As Utah's elected officials discuss whether, and where, to move the state prison, they must not forget that the most important thing to consider is what is good for the inmates of that prison.
Not good in the sense of cozy, cushy and comfortable. But good in the sense of providing the greatest opportunity for those convicted of one crime to choose a path that will not lead to another. And another. And another.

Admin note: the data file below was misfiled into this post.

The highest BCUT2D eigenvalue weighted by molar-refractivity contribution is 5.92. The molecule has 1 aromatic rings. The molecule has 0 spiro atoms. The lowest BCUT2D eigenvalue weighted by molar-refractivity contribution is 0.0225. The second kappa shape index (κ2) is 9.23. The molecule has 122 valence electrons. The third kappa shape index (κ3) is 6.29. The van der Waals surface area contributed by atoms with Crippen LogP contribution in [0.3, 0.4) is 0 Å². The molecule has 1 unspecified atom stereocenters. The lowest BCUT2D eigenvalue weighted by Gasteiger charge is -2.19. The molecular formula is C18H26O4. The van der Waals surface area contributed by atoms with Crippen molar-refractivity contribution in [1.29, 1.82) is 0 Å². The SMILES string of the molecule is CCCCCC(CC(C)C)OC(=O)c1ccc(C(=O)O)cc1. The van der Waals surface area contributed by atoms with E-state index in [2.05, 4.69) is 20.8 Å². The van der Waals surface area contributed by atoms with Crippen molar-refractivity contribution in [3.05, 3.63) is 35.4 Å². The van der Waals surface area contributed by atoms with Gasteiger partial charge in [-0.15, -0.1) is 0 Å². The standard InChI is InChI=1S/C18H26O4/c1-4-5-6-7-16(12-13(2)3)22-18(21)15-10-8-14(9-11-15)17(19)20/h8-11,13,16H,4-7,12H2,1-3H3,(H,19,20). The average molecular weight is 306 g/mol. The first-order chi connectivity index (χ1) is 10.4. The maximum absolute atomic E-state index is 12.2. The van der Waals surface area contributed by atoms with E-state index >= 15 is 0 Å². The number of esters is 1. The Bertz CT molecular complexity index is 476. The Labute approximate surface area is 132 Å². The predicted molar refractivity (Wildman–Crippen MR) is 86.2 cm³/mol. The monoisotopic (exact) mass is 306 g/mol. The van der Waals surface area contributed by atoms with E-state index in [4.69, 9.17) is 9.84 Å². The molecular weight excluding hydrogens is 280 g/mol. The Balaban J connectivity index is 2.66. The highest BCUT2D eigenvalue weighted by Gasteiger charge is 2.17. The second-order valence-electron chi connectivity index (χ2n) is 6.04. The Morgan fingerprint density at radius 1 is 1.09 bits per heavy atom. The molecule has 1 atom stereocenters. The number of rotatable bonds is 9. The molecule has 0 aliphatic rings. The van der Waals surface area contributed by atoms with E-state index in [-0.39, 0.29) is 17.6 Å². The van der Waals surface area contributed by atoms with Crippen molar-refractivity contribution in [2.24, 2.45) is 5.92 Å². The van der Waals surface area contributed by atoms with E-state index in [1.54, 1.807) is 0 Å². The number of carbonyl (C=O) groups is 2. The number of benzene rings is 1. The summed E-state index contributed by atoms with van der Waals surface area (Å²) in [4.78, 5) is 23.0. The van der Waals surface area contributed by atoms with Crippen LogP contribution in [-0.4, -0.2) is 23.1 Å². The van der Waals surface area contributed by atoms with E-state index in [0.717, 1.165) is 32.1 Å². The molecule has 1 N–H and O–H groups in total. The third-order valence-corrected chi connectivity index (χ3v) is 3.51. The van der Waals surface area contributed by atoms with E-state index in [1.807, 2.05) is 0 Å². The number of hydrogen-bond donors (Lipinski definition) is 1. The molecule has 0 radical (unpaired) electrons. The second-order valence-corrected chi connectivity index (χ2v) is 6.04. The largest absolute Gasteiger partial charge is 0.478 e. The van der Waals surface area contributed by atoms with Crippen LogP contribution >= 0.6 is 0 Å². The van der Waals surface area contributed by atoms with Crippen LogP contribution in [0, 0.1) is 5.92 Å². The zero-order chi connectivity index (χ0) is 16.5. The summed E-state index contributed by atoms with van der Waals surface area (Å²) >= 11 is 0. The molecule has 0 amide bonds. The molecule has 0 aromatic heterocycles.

Eager to free prime land in Draper from the tax-exempt position of housing the state's main prison, the Utah Legislature recently launched a process to select a site for a new prison. While the bulk of any financial bonanza is likely to fall to real estate agents and construction firms, state and local officials are understandably tempted by the possibility of putting the land back on the tax rolls and building on the area's already booming high-tech sector.